Byrne also suggests that sometime after it submitted its initial offer, the agency improperly disclosed Byrne's proposed prices to Mine Safety. Byrne maintains that taken together the facts surrounding this procurement establish that a price leak occurred. In particular, Byrne points to the substantial reduction in Mine Safety's BAFO prices to levels only a fraction of a cent lower than Byrne's initial prices, and to a telephone call it received from a competitor (Racal) prior to the preaward survey in which the competitor offered to assist Byrne in the performance of the anticipated contract. The protester alleges that, in combination with the decision to conduct a preaward survey before BAFOs were requested, these facts indicate that the agency revealed its prices.
The agency denies that it disclosed any information concerning Byrne's offer. Both the Army's contract specialist and Mine Safety's contract manager have submitted affidavits stating that no such information was given or received. Racal also submitted an affidavit stating that its call to Byrne was not based on its receipt of any price information from agency officials but on communications with industry material suppliers. Racal's affiant states that these suppliers informed it that they had been told by Byrne that Byrne was the successful offeror.
A price reduction in a competitor's BAFO is an insufficient basis to support a conclusion that the agency disclosed the protester's pricing information where, as here, the record fails to show any evidence of such action. Le Don Computer Servs., Inc., B-275451, Jan. 9, 1987, 87-1 CPD Para. 46. Nor is closeness in price between two offerors convincing evidence that prices were disclosed where, as here, the unit prices of all but one offeror were relatively close. Further, since Byrne does not dispute the explanation from Racal which indicates Byrne was the ultimate source of its information, we have no reason to question Racal's statement. We therefore conclude that Byrne's allegations are unsupported by any evidence; we will not reach a finding of improper action based on inferences alone. See Keystone Eng'g Co., B-228026, Nov. 5, 1987, 87-2 CPD Para. 449.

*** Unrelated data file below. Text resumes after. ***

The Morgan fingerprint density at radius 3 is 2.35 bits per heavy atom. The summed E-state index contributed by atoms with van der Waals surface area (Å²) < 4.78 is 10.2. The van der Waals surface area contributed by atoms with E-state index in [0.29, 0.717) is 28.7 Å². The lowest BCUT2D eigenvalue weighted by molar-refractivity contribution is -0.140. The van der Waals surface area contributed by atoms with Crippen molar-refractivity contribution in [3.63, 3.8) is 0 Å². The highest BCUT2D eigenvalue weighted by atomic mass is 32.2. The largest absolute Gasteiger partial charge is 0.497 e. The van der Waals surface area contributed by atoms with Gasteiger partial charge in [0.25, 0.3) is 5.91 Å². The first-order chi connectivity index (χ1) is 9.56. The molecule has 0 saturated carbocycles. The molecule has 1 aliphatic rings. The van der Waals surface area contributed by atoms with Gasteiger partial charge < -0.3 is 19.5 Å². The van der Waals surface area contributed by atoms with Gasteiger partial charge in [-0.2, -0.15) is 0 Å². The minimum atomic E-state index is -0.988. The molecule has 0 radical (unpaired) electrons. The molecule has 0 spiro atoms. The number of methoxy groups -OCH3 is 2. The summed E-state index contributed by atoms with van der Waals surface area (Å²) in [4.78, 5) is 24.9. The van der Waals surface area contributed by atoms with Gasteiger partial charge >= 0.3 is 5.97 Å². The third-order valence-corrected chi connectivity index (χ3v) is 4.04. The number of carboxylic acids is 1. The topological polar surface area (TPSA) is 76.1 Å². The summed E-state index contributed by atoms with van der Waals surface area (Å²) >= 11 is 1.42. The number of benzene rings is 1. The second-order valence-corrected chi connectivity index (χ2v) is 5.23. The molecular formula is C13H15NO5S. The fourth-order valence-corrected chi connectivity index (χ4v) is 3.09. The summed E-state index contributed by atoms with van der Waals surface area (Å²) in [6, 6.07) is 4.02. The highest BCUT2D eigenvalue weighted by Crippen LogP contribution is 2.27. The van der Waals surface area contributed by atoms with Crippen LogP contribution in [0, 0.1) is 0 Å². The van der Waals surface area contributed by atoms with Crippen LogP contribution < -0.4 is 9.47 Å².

The protest is denied.
/1/ Racal Filters Technologies, Ltd. also submitted several letters as an interested party on the protest. Although these letters requested relief under the RFP, i.e., award, Racal expressly declined to file a protest of this procurement action. Consequently, we will only consider Racal's comments in the context of Byrne's protest.
/2/ Byrne did not submit any prices based on waiver of first article.
/3/ Byrne has made various allegations that the changes made to the RFP did not warrant a request for BAFOs and the award should have been made on initial proposals. However, these allegations are untimely under our Bid Protest Regulations, 4 C.F.R. Sec. 21.2(a)(1) (1990), since they were not protested prior to the due date for submissions of BAFOs.
/4/ Byrne's initial f.o.b. destination unit price of $6.695 was raised to $6.89 in its BAFO.
/5/ Mine Safety's initial fourth highest f.o.b. destination unit price of $7.146 was lowered in its BAFO to $6.586.
/6/ The difference between those prices in a procurement of this size amounts to a total of over $450,000.